Becoming a GTA
Information about becoming a GTA
Why work as a GTA?
The Department of Bioengineering welcomes and encourages doctoral students to get involved in teaching undergraduate and master’s students. Working as a Graduate Teaching Assistant (GTA) PhD student provides doctoral students with an opportunity to broaden their experience in the Department and Imperial College, and develop further skills.
These include learning to teach, convey complex technical concepts and managing classroom dynamics. Furthermore, students may find that acting as a GTA helps improve their own technical abilities (both theoretical and practical), provides an opportunity to gain communication and task management experience and broadens their knowledge base. When considering a career in academia, teaching experience is important and GTA work provides an opportunity for doctoral students to build a teaching portfolio and develop their own teaching style.
Very simply put, GTA teaching can enhance a CV, and GTAs are paid in addition to their usual bursary.
The Department requires the GTAs to seek permission from their supervisors prior to starting their teaching. Furthermore, GTAs will need to have either already attended the GTA training course offered by the Faculty of Engineering, or have registered to do training, including workshops offered by the Educational Development Unit, which are particularly aimed at GTAs who are assessing student work. Doctoral students starting in October are also required to attend the GTA introduction session that is run as part of the Welcome Week events at the start of each new academic year.
Training and support
Formal GTA training and support is offered in form of:
- Subject-specific briefing by respective academics
- Faculty of Engineering: Specific GTA workshop
- Educational Development Unit: Special skill courses
- Graduate School: Professional skills courses
- Blackboard: technological resources
- GTA guidance booklet 'Starting to teach in Higher Education'
- The STAR Framework: Recognising and rewarding teaching
The Faculty of Engineering runs a comprehensive GTA Teacher Training workshop touching upon Learning Basics, Small Group Teaching and Assessment. The discussions in forums are normally very much anticipated and useful.
The Educational Development Unit (EDU) is there to support learning and teaching and runs regular workshops on marking and giving feedback which are crucial aspects of the student experience.
The Graduate School of Imperial College is focused on broadening and enriching the academic experience of Postgraduate students in the wider sense. Offered are special events of networking and transferrable skill courses which GTAs can use in order to develop in general. Such courses are often not GTA specific and therefore not the type of training accepted as requirement for GTA activity.
Graduate School courses, EDU workshops and Faculty training have all been brought together in the newly designed The STAR Framework which supports skill development, recognises and rewards teaching skills and committment to teaching. The framework has been accredited by the Higher Education Academy (HEA), which means GTAs can apply to become Associate or Senior Fellow or Fellow of the HEA after doing respective STAR workshops. How it all works is explained here.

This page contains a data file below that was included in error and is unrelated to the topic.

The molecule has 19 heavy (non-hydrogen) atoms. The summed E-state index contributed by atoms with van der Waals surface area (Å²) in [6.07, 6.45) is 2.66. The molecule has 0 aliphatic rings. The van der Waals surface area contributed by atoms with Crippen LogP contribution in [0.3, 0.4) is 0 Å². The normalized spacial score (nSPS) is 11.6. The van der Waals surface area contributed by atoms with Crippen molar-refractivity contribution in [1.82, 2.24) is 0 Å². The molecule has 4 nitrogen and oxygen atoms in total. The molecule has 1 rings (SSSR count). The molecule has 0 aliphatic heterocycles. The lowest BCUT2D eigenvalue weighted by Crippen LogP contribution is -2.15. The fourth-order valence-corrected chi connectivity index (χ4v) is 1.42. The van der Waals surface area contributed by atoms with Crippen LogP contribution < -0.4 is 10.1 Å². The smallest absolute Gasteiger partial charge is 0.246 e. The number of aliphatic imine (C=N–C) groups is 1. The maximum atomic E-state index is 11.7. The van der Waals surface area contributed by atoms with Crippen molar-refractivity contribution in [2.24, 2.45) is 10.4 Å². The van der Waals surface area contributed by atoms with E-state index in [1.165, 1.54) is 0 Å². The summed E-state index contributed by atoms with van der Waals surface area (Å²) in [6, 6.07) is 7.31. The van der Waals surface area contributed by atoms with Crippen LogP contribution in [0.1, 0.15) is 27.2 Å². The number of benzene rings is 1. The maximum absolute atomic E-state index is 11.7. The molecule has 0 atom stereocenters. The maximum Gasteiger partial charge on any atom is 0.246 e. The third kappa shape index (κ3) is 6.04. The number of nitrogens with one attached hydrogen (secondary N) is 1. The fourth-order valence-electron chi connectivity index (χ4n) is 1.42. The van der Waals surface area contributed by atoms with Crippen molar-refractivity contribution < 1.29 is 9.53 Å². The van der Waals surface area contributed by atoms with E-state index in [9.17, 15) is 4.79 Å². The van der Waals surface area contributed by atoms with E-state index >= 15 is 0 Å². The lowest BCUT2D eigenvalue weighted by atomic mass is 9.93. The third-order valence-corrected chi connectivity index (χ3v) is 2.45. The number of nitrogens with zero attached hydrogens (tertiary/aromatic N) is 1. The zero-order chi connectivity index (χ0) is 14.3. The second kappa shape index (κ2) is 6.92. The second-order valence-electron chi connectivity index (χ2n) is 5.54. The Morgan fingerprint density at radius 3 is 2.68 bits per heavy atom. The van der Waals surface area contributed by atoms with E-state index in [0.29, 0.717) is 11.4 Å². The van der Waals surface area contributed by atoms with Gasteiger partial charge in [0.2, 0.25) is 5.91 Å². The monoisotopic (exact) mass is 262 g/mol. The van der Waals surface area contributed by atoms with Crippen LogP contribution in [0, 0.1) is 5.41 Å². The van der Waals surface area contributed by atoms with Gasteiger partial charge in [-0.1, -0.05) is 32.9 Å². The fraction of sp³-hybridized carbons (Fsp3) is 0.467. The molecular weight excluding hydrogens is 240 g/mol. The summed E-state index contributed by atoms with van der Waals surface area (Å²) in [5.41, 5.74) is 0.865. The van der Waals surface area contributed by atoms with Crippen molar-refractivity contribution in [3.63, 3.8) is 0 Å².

Finally, technology offers support in form of the VLE, also called Blackboard. To enrol go to the Blackboard VLE homepage - and do the following:
- Select 'Course List' from the right hand side
- Select 'NQ Faculty of Engineering' from the drop down course list
- Select 'NQ-GTA Resources'
- Click on the icon to register using your Imperial username and password.
Available teaching opportunities
How to apply
Doctoral students who want to get involved should respond to email calls sent out by the Student Office or email Britta directly: firstname.lastname@example.org
Remember, any doctoral student wishing to apply to be a GTA must first seek permission from their supervisor.
Payment and working hours
Please note that students should not work more than 20 hours a week, according to the College's Employment policy. However, the Graduate School recommends that on average GTAs should teach less than six hours per week and teaching should not exceed 10 hours in any week. Assuming that there are 25 teaching weeks, no GTA should work for more than 150 hours in total over the academic year.
GTAs are paid a higher or a lower rate depending on the type of activity. The rates are determined by the College each year and can be found here.
- Higher rate of £24.77 per hour: study groups, one-to-one tutorials
- Lower rate of £14.14 per hour: lab presentations, marking, invigilation
As part of the efforts to make GTA work more attractive, the Department will compensate (or at least partly compensate) for extra preparation time of 1 hour per week spent on GTA work (study groups and lab demonstration) at a rate of £14.14 per hour.
This will be on top of the current GTA pay and needs authorisation by Dr Rylie Green. It should be noted that since the current higher rate (£24.77 per hour) for study groups already accounts for some preparation time, only extra hours will be compensated for (i.e. if one study group session need two hours of preparation, only the one extra hour will be compensated for).
Before first payment, GTAs need to fill in the Casual Worker Joining Form (Pay 8a) and Letter of Understanding (LoU) and hand it in to the Departmental Finance Office (Level 3 RSM 318) with their passport. Then you need to be registered in the internal GTA payment database, the link to which will be sent by the Student Office (please also provide your CID number and date of birth).